What makes someone a Western Legend? Legendary people are those who make such a profound and lasting impact that they will continue to shape future generations. This is true of Clint Walker. Clint Walker almost single-handedly started the Westerns craze on television in the 1950s, thus inspiring the courageous cowboy spirit in places and hearts where it had never been before.
But, there were many twists and turns on the path that would eventually lead Clint to Hollywood.
Clint Walker was born May 30th 1927 in Hartford, Illinois to Gladys Huldah (Schwanda), a Czech immigrant, and Paul Arnold Walker, who was from Arkansas. Growing up in the midst of the Great Depression meant taking work wherever you could get it to put food on the table. Clint found himself working as a Mississippi River deckhand, carnival roustabout and golf caddy. He also wanted to serve his country, so at the young age of seventeen Clint joined the Merchant Marines. He had several assignments in the Merchant Marines and served on a transport ship that took grain to the troops in North Africa and the Aleutian Islands.
Once WWII was over, he worked in the oil fields in Brownwood, Texas, and from there wound up in California, where he worked as a carpenter, a club bouncer and as an undercover agent for a private detective agency. After a while, he took a job as a security officer at the Sands Hotel in Las Vegas. There, he met many celebrities who encouraged him to try his luck in Hollywood. He did just that.
As luck would have it, Clint was quickly introduced to Cecil B. DeMille who offered him a part in his latest film, The Ten Commandments. Shortly thereafter, Clint was cast in the role of “Cheyenne Bodie” in the series Cheyenne, which ran for eight years. Cheyenne became television’s first hour-long western.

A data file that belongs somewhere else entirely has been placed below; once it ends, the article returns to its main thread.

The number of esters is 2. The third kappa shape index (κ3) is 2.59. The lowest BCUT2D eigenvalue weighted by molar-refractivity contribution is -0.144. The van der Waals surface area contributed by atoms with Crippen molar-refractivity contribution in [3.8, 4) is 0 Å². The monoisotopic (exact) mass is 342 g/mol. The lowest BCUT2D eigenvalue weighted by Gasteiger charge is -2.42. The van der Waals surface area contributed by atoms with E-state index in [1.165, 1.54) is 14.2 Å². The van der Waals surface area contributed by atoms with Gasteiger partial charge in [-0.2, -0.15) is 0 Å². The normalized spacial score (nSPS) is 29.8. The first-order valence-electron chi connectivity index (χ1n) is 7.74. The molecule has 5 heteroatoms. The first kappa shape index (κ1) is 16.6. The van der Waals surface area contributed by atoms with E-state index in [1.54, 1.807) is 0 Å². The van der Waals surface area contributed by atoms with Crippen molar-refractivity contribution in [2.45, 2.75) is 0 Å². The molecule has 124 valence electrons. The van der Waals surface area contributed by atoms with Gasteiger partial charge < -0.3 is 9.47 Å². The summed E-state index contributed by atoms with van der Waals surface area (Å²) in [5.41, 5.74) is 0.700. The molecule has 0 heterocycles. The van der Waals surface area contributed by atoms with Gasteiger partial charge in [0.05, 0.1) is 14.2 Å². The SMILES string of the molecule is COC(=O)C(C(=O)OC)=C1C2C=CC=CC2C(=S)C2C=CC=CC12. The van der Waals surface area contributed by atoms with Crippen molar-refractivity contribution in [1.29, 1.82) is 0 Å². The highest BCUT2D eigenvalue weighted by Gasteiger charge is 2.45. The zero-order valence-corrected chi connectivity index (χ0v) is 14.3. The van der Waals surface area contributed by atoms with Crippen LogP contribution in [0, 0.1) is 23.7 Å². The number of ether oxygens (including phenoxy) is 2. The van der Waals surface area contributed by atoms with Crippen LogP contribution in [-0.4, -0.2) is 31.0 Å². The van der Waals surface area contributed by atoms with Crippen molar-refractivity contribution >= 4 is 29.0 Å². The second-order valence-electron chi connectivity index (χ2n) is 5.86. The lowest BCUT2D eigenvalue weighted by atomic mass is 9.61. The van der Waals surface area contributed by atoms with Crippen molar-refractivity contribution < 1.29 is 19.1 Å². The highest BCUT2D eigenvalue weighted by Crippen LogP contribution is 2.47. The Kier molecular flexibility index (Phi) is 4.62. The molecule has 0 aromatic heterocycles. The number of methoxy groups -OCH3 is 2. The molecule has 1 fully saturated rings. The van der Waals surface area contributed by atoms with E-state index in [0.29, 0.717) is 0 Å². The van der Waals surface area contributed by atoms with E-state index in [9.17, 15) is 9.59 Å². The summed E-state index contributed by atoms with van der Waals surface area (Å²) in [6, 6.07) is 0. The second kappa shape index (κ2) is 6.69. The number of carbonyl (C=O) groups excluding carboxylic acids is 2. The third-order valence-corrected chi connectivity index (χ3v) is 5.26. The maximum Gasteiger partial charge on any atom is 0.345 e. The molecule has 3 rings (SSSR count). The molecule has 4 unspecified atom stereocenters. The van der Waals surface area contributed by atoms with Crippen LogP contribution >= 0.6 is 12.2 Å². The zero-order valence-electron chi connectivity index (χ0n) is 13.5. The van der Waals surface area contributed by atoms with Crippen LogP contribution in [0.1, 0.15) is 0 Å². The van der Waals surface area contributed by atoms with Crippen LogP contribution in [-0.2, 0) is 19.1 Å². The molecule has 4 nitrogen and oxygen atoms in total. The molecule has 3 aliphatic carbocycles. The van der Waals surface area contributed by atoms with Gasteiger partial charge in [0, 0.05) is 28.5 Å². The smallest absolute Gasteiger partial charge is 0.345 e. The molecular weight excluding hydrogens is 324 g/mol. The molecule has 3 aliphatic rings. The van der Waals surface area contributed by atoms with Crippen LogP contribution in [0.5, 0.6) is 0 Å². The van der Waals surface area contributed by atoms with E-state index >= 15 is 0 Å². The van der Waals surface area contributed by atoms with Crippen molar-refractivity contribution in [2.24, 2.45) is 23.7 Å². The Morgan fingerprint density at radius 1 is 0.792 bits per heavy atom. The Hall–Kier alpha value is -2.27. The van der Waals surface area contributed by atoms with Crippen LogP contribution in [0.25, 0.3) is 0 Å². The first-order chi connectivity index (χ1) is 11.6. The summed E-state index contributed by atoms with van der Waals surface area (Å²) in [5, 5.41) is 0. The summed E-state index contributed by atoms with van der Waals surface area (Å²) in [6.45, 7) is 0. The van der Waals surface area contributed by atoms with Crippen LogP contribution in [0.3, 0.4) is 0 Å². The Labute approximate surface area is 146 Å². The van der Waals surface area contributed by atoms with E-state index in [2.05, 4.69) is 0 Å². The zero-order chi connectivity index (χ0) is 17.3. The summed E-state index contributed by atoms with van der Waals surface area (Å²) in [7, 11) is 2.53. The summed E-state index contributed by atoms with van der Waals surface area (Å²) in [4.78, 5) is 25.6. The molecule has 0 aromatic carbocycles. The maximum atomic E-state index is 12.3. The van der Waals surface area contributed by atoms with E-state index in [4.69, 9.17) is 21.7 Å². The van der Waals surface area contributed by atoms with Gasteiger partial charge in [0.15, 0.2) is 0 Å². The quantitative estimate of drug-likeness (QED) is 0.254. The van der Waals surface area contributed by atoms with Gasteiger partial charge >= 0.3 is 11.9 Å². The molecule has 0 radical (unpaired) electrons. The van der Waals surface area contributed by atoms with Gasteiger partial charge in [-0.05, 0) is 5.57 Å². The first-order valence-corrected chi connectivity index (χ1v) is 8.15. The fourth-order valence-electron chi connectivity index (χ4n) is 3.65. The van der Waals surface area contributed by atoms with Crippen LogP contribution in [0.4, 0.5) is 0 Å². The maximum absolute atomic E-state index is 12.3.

When Clint decided to quit the show, he was cast in a number of films, including None But The Brave, The Great Bank Robbery, The Dirty Dozen, Send Me No Flowers, The Night of the Grizzly, Fort Dobbs, Yellowstone Kelly, and Gold of the Seven Saints.
Clint, who has a beautiful singing voice, also recorded an album of songs and ballads. Here is a YouTube Playlist of some of the songs he recorded.
Just because his movie career had taken off didn’t mean that Clint had said good-bye to television forever. Clint went on to make another television series, Kodiak. He also made a number of features, appearances and movies for television, including The Bounty Man, Yuma, The Lucy Show, and Snowbeast.
Clint had to take a brief hiatus from filming in 1971 after a freak skiing accident at Mammoth Mountain, where a ski pole pierced Clint’s heart. But always one to ‘cowboy up’, a mere two months later he was back at work in Spain co-starring with Telly Savalas in another western, Pancho Villa.
Since then Clint has been involved in other projects, such as The Gambler Returns, a Kung Fu episode, and he joined some of his pals from The Dirty Dozen to do voices for the production of Small Soldiers.
Both the man he is and his body of work testify that Clint Walker is a true Western Legend. We are honored that he is scheduled to appear at the 2015 Western Legends Round-Up. We hope you will also be able attend and shake hands with Clint and our other Hollywood Heroes.
Clint Walker’s other appearances:
Jack Benny Show – 1963
As Tarzan in 1954’s Jungle Gents
An interview with Clint Walker